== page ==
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. Last Updated: 07/27/2016

Damaged Kursk Area Examined

Engineers preparing to raise the sunken Kursk nuclear submarine have found no unexploded ammunition in the vessel's damaged first compartment, a navy spokesman said Thursday.

The first compartment, which was mangled in the explosion that sank the Kursk and could contain unexploded torpedoes, is to be cut off and left at the bottom of the Barents Sea when the submarine is raised in September.

Navy spokesman Igor Dygalo said cameras examining the first compartment this week did not discover any unexploded ammunition, Itar-Tass reported.

The Kursk sank on Aug. 12, 2000, during a training exercise in the Barents Sea off northern Russia, killing all 118 crew members.

An international operation for salvaging the submarine began this week, as engineers used an unmanned, remote-controlled vessel to measure radiation levels and dig out the buried first compartment.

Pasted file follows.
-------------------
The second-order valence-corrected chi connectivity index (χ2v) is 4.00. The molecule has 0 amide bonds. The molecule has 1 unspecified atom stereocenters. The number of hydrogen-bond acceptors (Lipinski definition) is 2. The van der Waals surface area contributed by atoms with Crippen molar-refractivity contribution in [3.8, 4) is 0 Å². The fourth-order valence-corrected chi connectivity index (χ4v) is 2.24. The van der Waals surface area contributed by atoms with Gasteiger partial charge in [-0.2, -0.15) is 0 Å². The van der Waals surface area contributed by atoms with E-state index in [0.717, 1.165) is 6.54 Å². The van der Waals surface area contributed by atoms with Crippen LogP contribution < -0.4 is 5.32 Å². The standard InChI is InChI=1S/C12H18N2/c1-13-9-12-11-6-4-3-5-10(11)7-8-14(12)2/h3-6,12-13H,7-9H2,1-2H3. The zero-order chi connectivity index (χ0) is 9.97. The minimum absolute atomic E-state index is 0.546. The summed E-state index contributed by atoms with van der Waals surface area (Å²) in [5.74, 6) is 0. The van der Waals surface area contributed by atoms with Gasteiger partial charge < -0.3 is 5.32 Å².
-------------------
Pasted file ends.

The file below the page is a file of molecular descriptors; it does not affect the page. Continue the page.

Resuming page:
After the compartment is cut off, in a step tentatively set for Aug. 8 Russian and foreign divers will drill holes in the hull and attach steel cables to lift the sub. The cables will be attached to 26 hydraulic lifting units anchored to a giant pontoon, which will be towed to Murmansk.

The Norwegian ship Mayo, which so far has served as a base for the operation, arrived Thursday morning in Norway's Arctic port of Kirkenes, where it will change crews and pick up new equipment, Itar-Tass said, citing the Russian consul in Kirkenes, Igor Bukharkin. The ship was to head back to the Kursk area about 12 hours later, it said.

President Vladimir Putin on Wednesday defended the response to the vessel's sinking, saying nothing could have saved the crew members.

He was widely criticized for what many considered a delayed response to the tragedy. Russia waited four days to accept international offers to help rescue any surviving crew members, and Putin did not immediately interrupt his vacation to deal with the tragedy.

"Even if the very first second we had appealed to our foreign colleagues, help would have still come too late. A simple chronology of events would show that," Putin said at a Kremlin news conference.